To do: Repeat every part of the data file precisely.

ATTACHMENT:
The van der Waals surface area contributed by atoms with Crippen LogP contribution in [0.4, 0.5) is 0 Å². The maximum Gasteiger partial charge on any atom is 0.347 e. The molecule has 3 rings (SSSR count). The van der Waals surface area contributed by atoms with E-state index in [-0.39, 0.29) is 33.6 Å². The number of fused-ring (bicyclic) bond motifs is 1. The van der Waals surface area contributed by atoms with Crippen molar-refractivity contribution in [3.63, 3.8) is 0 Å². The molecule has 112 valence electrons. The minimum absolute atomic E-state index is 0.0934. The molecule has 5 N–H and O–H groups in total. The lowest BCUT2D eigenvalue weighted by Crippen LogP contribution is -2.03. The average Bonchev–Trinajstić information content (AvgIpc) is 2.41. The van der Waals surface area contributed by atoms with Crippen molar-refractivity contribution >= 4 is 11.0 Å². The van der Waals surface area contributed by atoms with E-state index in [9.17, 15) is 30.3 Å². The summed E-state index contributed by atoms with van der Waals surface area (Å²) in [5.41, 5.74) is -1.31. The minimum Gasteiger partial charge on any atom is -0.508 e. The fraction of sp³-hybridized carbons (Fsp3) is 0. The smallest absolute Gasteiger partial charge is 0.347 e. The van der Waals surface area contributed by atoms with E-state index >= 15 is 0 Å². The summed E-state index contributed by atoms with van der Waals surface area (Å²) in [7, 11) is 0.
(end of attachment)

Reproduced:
The van der Waals surface area contributed by atoms with Crippen LogP contribution in [0.4, 0.5) is 0 Å². The maximum Gasteiger partial charge on any atom is 0.347 e. The molecule has 3 rings (SSSR count). The van der Waals surface area contributed by atoms with E-state index in [-0.39, 0.29) is 33.6 Å². The number of fused-ring (bicyclic) bond motifs is 1. The van der Waals surface area contributed by atoms with Crippen molar-refractivity contribution in [3.63, 3.8) is 0 Å². The molecule has 112 valence electrons. The minimum absolute atomic E-state index is 0.0934. The molecule has 5 N–H and O–H groups in total. The lowest BCUT2D eigenvalue weighted by Crippen LogP contribution is -2.03. The average Bonchev–Trinajstić information content (AvgIpc) is 2.41. The van der Waals surface area contributed by atoms with Crippen molar-refractivity contribution >= 4 is 11.0 Å². The van der Waals surface area contributed by atoms with E-state index in [9.17, 15) is 30.3 Å². The summed E-state index contributed by atoms with van der Waals surface area (Å²) in [5.41, 5.74) is -1.31. The minimum Gasteiger partial charge on any atom is -0.508 e. The fraction of sp³-hybridized carbons (Fsp3) is 0. The smallest absolute Gasteiger partial charge is 0.347 e. The van der Waals surface area contributed by atoms with E-state index >= 15 is 0 Å². The summed E-state index contributed by atoms with van der Waals surface area (Å²) in [7, 11) is 0.